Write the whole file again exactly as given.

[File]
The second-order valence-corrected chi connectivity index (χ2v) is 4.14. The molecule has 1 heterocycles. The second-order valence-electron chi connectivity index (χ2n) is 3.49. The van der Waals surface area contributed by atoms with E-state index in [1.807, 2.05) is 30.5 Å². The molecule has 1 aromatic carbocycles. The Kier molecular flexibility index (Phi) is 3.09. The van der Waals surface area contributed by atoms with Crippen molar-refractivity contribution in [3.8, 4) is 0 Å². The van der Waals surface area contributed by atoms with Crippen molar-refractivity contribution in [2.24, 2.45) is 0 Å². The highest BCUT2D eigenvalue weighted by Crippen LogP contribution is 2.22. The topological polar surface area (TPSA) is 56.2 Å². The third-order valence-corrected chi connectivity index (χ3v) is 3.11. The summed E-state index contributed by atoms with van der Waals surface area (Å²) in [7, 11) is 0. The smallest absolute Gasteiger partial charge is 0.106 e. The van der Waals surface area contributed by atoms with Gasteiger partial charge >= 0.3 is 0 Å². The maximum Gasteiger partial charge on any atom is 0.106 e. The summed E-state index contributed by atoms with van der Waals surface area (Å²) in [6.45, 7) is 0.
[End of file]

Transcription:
The second-order valence-corrected chi connectivity index (χ2v) is 4.14. The molecule has 1 heterocycles. The second-order valence-electron chi connectivity index (χ2n) is 3.49. The van der Waals surface area contributed by atoms with E-state index in [1.807, 2.05) is 30.5 Å². The molecule has 1 aromatic carbocycles. The Kier molecular flexibility index (Phi) is 3.09. The van der Waals surface area contributed by atoms with Crippen molar-refractivity contribution in [3.8, 4) is 0 Å². The van der Waals surface area contributed by atoms with Crippen molar-refractivity contribution in [2.24, 2.45) is 0 Å². The highest BCUT2D eigenvalue weighted by Crippen LogP contribution is 2.22. The topological polar surface area (TPSA) is 56.2 Å². The third-order valence-corrected chi connectivity index (χ3v) is 3.11. The summed E-state index contributed by atoms with van der Waals surface area (Å²) in [7, 11) is 0. The smallest absolute Gasteiger partial charge is 0.106 e. The van der Waals surface area contributed by atoms with Gasteiger partial charge >= 0.3 is 0 Å². The maximum Gasteiger partial charge on any atom is 0.106 e. The summed E-state index contributed by atoms with van der Waals surface area (Å²) in [6.45, 7) is 0.